Despite the generally lower cargo volumes being reported as a result of the global economic slowdown, the Mindanao Container Terminal (MCT) posted a slight increase in its volume of goods handled for the first half of the year.
MCT, which is now being operated by top port operator International Container Terminal Services Inc. (ICTSI), handled 53,886 twenty foot equivalent units (TEU) for the first six months of the year from last year’s 52,687 TEUs.
According to an official of the Phividec Industrial Authority, foreign cargoes remain strong despite the slowdown but they are not expecting too much from the operations in light of the global developments. The MCT, a 270,000-TEU capacity container handling facility, is located at the Phividec Industrial Estate in Tagaloan, Misamis Oriental.
“We are not expecting a drastic increase in volume but if the trend would continue, we will be very happy as we are performing better than anticipated. While we are very optimistic about our prospects for this year with the present condition, we still do not treat the situation as a signal towards recovery,” the official said.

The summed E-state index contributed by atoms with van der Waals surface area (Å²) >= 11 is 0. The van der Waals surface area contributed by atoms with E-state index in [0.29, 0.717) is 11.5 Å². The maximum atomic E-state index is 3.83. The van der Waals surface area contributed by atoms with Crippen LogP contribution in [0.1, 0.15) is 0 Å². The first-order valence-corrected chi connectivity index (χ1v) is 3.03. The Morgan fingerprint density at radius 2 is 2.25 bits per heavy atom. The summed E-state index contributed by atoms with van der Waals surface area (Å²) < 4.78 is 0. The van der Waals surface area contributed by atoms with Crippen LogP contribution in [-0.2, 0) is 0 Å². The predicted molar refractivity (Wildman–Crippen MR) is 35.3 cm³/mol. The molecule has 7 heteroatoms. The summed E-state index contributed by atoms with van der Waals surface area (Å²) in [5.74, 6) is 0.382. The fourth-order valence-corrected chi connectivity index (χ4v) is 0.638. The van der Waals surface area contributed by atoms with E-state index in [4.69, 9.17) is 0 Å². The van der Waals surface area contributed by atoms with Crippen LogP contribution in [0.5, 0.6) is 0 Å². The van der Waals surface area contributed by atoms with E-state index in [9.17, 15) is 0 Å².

At the moment, goods from Del Monte Philippines and Nestlé Philippines continue to increase their shipments through MCT.
International carrier Mariana Express also expressed desire to call at MCT tentatively scheduled by next month.
The MCT port has 300-meter berth space, with controlling depth of 13 meters and can handle two container vessels at the same time. The port also has two gantry cranes and four rubber-tired gantries.
Last year, MCT handled 109,438 containers, more than half of which were handled by ICTSI when it took over the operations.
In March last year, ICTSI bested the bids of Asian Terminals Inc. and Harbour Centre Port Terminals, both of which operate a facility in the Port of Manila, for the 25-year concession of Mindanao Container Terminal.
The 24-hectare MCT is about 20 kilometers away from Cagayan de Oro City, where another terminal owned by Philippine Ports Authority is also in operation.
Phividec, or Philippine Veterans Investment Development Corp., was operating the port before ICTSI after two failed biddings during the past years.
Under the contract, ICTSI shall be responsible for planning, supervising and providing full terminal operations for ships, container yards and cargo handling at the port.
ICTSI is paying Phividec a fixed fee of P2.2 billion payable in advance quarterly installments and other variable fees depending on the cargo volume.